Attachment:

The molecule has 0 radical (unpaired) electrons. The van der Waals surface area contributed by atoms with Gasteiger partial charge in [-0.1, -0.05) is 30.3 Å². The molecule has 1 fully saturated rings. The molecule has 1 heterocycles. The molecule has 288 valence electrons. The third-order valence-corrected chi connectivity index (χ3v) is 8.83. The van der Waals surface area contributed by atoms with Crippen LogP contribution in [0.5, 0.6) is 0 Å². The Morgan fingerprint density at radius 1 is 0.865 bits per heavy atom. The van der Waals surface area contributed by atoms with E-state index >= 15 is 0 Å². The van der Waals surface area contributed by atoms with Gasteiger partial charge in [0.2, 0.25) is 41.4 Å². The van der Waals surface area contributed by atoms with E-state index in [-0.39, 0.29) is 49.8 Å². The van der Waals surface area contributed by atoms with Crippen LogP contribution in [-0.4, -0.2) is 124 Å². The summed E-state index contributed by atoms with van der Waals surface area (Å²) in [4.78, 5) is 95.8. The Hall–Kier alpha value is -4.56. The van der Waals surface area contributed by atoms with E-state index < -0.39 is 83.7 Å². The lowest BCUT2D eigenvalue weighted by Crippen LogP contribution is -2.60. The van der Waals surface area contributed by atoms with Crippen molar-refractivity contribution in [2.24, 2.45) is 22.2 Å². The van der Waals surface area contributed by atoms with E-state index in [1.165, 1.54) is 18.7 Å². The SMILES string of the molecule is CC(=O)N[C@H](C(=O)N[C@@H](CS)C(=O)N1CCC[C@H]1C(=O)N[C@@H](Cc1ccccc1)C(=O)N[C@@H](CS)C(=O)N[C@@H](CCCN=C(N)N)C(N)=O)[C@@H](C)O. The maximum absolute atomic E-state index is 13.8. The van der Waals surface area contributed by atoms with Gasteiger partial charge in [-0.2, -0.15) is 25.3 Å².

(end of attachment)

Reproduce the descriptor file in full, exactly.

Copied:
The molecule has 0 radical (unpaired) electrons. The van der Waals surface area contributed by atoms with Gasteiger partial charge in [-0.1, -0.05) is 30.3 Å². The molecule has 1 fully saturated rings. The molecule has 1 heterocycles. The molecule has 288 valence electrons. The third-order valence-corrected chi connectivity index (χ3v) is 8.83. The van der Waals surface area contributed by atoms with Crippen LogP contribution in [0.5, 0.6) is 0 Å². The Morgan fingerprint density at radius 1 is 0.865 bits per heavy atom. The van der Waals surface area contributed by atoms with E-state index >= 15 is 0 Å². The van der Waals surface area contributed by atoms with Gasteiger partial charge in [0.2, 0.25) is 41.4 Å². The van der Waals surface area contributed by atoms with E-state index in [-0.39, 0.29) is 49.8 Å². The van der Waals surface area contributed by atoms with Crippen LogP contribution in [-0.4, -0.2) is 124 Å². The summed E-state index contributed by atoms with van der Waals surface area (Å²) in [4.78, 5) is 95.8. The Hall–Kier alpha value is -4.56. The van der Waals surface area contributed by atoms with E-state index < -0.39 is 83.7 Å². The lowest BCUT2D eigenvalue weighted by Crippen LogP contribution is -2.60. The van der Waals surface area contributed by atoms with Crippen molar-refractivity contribution in [2.24, 2.45) is 22.2 Å². The van der Waals surface area contributed by atoms with E-state index in [1.165, 1.54) is 18.7 Å². The SMILES string of the molecule is CC(=O)N[C@H](C(=O)N[C@@H](CS)C(=O)N1CCC[C@H]1C(=O)N[C@@H](Cc1ccccc1)C(=O)N[C@@H](CS)C(=O)N[C@@H](CCCN=C(N)N)C(N)=O)[C@@H](C)O. The maximum absolute atomic E-state index is 13.8. The van der Waals surface area contributed by atoms with Gasteiger partial charge in [-0.2, -0.15) is 25.3 Å².